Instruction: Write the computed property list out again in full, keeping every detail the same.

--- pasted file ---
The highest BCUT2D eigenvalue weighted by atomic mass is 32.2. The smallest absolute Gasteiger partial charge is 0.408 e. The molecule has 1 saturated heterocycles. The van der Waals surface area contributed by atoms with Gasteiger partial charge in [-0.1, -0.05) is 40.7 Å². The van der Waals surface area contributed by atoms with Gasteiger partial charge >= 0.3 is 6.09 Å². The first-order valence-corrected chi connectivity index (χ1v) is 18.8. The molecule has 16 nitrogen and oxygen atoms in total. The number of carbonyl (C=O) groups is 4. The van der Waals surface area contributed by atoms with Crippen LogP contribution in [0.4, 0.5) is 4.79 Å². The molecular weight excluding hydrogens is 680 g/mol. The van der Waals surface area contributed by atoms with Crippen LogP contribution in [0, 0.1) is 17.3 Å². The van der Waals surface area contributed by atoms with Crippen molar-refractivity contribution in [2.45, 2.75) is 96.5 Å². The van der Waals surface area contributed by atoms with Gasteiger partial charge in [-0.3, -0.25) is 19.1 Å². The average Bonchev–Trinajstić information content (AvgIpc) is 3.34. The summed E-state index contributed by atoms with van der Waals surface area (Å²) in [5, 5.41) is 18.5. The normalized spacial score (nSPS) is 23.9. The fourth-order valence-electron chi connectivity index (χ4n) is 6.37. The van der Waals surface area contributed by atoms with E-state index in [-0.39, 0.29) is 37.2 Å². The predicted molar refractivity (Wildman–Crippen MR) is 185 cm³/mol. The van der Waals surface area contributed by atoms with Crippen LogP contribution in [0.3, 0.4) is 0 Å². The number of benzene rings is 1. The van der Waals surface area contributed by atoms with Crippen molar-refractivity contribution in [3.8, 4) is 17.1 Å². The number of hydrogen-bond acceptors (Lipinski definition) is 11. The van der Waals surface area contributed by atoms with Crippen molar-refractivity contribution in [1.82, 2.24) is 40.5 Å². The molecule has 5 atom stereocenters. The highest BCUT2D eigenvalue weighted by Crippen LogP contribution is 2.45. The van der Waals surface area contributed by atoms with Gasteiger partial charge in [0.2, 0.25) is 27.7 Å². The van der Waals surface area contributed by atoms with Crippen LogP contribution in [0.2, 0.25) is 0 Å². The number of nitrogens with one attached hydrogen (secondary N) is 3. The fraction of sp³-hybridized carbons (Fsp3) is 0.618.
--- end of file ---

The highest BCUT2D eigenvalue weighted by atomic mass is 32.2. The smallest absolute Gasteiger partial charge is 0.408 e. The molecule has 1 saturated heterocycles. The van der Waals surface area contributed by atoms with Gasteiger partial charge in [-0.1, -0.05) is 40.7 Å². The van der Waals surface area contributed by atoms with Gasteiger partial charge >= 0.3 is 6.09 Å². The first-order valence-corrected chi connectivity index (χ1v) is 18.8. The molecule has 16 nitrogen and oxygen atoms in total. The number of carbonyl (C=O) groups is 4. The van der Waals surface area contributed by atoms with Crippen LogP contribution in [0.4, 0.5) is 4.79 Å². The molecular weight excluding hydrogens is 680 g/mol. The van der Waals surface area contributed by atoms with Crippen LogP contribution in [0, 0.1) is 17.3 Å². The van der Waals surface area contributed by atoms with Crippen molar-refractivity contribution in [2.45, 2.75) is 96.5 Å². The van der Waals surface area contributed by atoms with Gasteiger partial charge in [-0.3, -0.25) is 19.1 Å². The average Bonchev–Trinajstić information content (AvgIpc) is 3.34. The summed E-state index contributed by atoms with van der Waals surface area (Å²) in [5, 5.41) is 18.5. The normalized spacial score (nSPS) is 23.9. The fourth-order valence-electron chi connectivity index (χ4n) is 6.37. The van der Waals surface area contributed by atoms with E-state index in [-0.39, 0.29) is 37.2 Å². The predicted molar refractivity (Wildman–Crippen MR) is 185 cm³/mol. The van der Waals surface area contributed by atoms with Crippen LogP contribution in [0.3, 0.4) is 0 Å². The number of benzene rings is 1. The van der Waals surface area contributed by atoms with Crippen molar-refractivity contribution in [3.8, 4) is 17.1 Å². The number of hydrogen-bond acceptors (Lipinski definition) is 11. The van der Waals surface area contributed by atoms with Crippen molar-refractivity contribution in [1.82, 2.24) is 40.5 Å². The molecule has 5 atom stereocenters. The highest BCUT2D eigenvalue weighted by Crippen LogP contribution is 2.45. The van der Waals surface area contributed by atoms with Gasteiger partial charge in [0.2, 0.25) is 27.7 Å². The van der Waals surface area contributed by atoms with Crippen LogP contribution in [0.2, 0.25) is 0 Å². The number of nitrogens with one attached hydrogen (secondary N) is 3. The fraction of sp³-hybridized carbons (Fsp3) is 0.618.